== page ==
Densitometry is a medical examination method, which aims to measure the bone density and the densitometers are frequently used by osteologists.


The densitometer evaluates bone density, which is abbreviated as BMD (bone mineral density). Some densitometric machines operate on principle of ultrasound, but the majority functions on the principle of X-ray. The patient lies on an examination pad and the device scans the bones. The bone mass poses a certain resistance to X-ray radiation. The rays are more absorbed by tissue containing more minerals. The resulting images are evaluated by a scoring system that compares the outcome to bone density in healthy individuals of a given age and sex. The entire test takes only a few minutes.


Densitometry can be performed without any special preparation. The patient does not need to fast or take any special medications before the examination.


The examination is indicated in people who have risk factors of osteoporosis, or who are already suffering from this disease. The osteoporosis is a significant threat to older people, postmenopausal women, patients with certain hormonal disorders and any states leading to malabsorption of nutrients (including calcium). Very special subgroups of examined patients are castrated men due to hormonal changes that increase the bone demineralization. The castration may be performed as part of therapy of prostate cancer and in some countries; it is also a therapeutic method of male sexual deviants.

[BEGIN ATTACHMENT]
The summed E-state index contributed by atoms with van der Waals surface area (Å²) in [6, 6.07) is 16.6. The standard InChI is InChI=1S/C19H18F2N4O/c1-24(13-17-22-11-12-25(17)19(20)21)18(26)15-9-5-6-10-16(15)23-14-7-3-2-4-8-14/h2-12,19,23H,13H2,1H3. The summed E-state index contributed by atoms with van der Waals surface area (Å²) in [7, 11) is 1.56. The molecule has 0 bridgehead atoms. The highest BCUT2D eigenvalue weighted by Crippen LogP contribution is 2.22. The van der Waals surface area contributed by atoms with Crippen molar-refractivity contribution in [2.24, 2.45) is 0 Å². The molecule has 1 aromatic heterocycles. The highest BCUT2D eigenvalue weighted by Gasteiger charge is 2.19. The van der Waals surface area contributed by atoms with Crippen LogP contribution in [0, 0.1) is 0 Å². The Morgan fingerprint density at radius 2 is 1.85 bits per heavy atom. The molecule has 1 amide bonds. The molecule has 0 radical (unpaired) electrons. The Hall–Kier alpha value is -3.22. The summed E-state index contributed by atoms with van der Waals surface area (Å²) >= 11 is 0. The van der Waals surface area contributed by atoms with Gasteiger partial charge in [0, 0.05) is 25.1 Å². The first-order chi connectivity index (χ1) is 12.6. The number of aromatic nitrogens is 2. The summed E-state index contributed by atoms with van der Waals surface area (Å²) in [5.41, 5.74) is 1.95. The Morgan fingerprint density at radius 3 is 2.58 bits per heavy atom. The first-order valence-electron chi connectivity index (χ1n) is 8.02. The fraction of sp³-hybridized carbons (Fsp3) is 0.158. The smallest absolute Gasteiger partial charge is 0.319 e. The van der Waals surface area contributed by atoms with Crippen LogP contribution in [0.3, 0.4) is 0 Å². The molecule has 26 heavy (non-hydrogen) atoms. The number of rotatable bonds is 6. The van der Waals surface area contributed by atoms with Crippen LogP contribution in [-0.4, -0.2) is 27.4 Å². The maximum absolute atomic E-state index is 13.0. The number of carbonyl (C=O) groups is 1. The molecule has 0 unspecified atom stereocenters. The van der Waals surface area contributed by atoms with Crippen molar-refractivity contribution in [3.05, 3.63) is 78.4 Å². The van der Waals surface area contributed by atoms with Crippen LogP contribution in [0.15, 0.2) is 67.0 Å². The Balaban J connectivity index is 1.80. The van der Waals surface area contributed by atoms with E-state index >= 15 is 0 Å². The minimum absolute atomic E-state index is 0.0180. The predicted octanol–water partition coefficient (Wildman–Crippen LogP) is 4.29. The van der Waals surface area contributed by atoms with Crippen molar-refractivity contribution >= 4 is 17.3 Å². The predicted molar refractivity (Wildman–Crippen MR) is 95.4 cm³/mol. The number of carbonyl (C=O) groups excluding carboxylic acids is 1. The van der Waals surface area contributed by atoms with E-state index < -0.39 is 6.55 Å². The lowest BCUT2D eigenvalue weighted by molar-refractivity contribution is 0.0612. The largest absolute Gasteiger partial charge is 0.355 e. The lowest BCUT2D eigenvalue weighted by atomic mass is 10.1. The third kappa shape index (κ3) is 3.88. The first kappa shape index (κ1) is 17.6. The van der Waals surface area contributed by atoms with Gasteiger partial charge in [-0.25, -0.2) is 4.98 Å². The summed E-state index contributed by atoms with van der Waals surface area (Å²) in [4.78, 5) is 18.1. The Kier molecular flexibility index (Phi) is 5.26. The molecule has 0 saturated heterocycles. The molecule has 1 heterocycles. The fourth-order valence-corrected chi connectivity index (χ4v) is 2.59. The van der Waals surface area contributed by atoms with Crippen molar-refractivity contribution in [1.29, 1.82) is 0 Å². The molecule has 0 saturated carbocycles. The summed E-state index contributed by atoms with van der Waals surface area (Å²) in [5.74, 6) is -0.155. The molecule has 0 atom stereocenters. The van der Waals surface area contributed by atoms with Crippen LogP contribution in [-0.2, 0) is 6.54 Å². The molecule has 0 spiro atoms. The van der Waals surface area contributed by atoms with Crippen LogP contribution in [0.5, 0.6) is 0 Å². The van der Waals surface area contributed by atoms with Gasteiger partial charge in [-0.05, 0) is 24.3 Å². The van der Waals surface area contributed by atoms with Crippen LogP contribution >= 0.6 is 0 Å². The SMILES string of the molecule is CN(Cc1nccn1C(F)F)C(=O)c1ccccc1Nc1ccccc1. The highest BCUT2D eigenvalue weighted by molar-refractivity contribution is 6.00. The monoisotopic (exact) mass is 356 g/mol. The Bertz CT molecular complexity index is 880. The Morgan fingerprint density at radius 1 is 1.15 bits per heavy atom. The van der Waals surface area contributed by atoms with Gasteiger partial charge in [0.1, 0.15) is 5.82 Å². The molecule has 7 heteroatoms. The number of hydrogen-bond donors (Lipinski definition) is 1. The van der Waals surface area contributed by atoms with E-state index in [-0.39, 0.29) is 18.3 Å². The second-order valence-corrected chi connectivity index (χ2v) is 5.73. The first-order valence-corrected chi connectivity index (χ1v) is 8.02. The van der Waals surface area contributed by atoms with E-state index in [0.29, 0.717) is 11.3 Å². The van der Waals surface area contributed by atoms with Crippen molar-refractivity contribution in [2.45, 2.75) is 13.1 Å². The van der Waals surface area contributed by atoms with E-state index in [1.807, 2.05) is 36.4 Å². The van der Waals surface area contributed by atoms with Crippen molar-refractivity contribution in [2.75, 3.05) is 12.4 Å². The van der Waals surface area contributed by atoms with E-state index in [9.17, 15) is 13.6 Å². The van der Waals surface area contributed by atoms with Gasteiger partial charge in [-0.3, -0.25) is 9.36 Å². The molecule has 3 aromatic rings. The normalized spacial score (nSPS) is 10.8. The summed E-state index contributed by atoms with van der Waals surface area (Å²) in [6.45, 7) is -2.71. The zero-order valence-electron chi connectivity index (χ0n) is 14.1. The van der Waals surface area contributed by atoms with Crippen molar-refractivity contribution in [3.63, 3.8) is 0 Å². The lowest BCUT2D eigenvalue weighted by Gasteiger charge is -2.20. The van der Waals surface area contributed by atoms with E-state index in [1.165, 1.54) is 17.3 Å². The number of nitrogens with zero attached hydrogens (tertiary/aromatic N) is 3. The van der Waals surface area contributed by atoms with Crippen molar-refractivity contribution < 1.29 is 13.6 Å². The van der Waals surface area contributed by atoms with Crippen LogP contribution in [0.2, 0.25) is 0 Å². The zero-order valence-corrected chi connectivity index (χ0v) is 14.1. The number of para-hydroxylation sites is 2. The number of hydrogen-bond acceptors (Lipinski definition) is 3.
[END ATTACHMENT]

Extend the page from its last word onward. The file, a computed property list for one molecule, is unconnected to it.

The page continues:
X-ray densitometers expose the examined person to radiation. However, the dose is minimal and the densitometry does not need to be frequently repeated.


The examination is quick, painless and relatively commonly available test that provides valuable information about the bone mass and treatment of osteoporosis.


Jiri Stefanek, MD  Author of texts: Jiri Stefanek, MD
 Sources: basic text sources